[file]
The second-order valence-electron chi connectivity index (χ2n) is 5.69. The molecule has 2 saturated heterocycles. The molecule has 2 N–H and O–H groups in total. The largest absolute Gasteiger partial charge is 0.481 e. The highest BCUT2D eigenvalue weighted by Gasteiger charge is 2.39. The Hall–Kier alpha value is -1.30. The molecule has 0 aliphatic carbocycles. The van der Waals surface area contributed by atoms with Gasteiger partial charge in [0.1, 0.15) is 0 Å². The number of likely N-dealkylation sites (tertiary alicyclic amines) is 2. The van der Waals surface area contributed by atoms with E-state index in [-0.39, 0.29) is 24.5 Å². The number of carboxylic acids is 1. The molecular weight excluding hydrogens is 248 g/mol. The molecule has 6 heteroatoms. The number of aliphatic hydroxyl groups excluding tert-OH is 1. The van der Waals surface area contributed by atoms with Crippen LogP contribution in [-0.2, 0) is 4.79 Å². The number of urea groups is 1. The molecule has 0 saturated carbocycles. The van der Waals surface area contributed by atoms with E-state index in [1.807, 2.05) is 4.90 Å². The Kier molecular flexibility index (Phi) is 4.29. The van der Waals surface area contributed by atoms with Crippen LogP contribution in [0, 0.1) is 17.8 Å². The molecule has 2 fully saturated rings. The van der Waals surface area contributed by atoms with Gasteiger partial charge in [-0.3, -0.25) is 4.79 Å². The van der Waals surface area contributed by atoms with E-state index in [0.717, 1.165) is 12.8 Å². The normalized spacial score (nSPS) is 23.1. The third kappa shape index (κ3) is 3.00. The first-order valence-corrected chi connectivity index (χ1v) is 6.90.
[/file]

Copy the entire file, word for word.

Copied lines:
The second-order valence-electron chi connectivity index (χ2n) is 5.69. The molecule has 2 saturated heterocycles. The molecule has 2 N–H and O–H groups in total. The largest absolute Gasteiger partial charge is 0.481 e. The highest BCUT2D eigenvalue weighted by Gasteiger charge is 2.39. The Hall–Kier alpha value is -1.30. The molecule has 0 aliphatic carbocycles. The van der Waals surface area contributed by atoms with Gasteiger partial charge in [0.1, 0.15) is 0 Å². The number of likely N-dealkylation sites (tertiary alicyclic amines) is 2. The van der Waals surface area contributed by atoms with E-state index in [-0.39, 0.29) is 24.5 Å². The number of carboxylic acids is 1. The molecular weight excluding hydrogens is 248 g/mol. The molecule has 6 heteroatoms. The number of aliphatic hydroxyl groups excluding tert-OH is 1. The van der Waals surface area contributed by atoms with Crippen LogP contribution in [-0.2, 0) is 4.79 Å². The number of urea groups is 1. The molecule has 0 saturated carbocycles. The van der Waals surface area contributed by atoms with E-state index in [1.807, 2.05) is 4.90 Å². The Kier molecular flexibility index (Phi) is 4.29. The van der Waals surface area contributed by atoms with Crippen LogP contribution in [0, 0.1) is 17.8 Å². The molecule has 2 fully saturated rings. The van der Waals surface area contributed by atoms with Gasteiger partial charge in [-0.3, -0.25) is 4.79 Å². The van der Waals surface area contributed by atoms with E-state index in [0.717, 1.165) is 12.8 Å². The normalized spacial score (nSPS) is 23.1. The third kappa shape index (κ3) is 3.00. The first-order valence-corrected chi connectivity index (χ1v) is 6.90.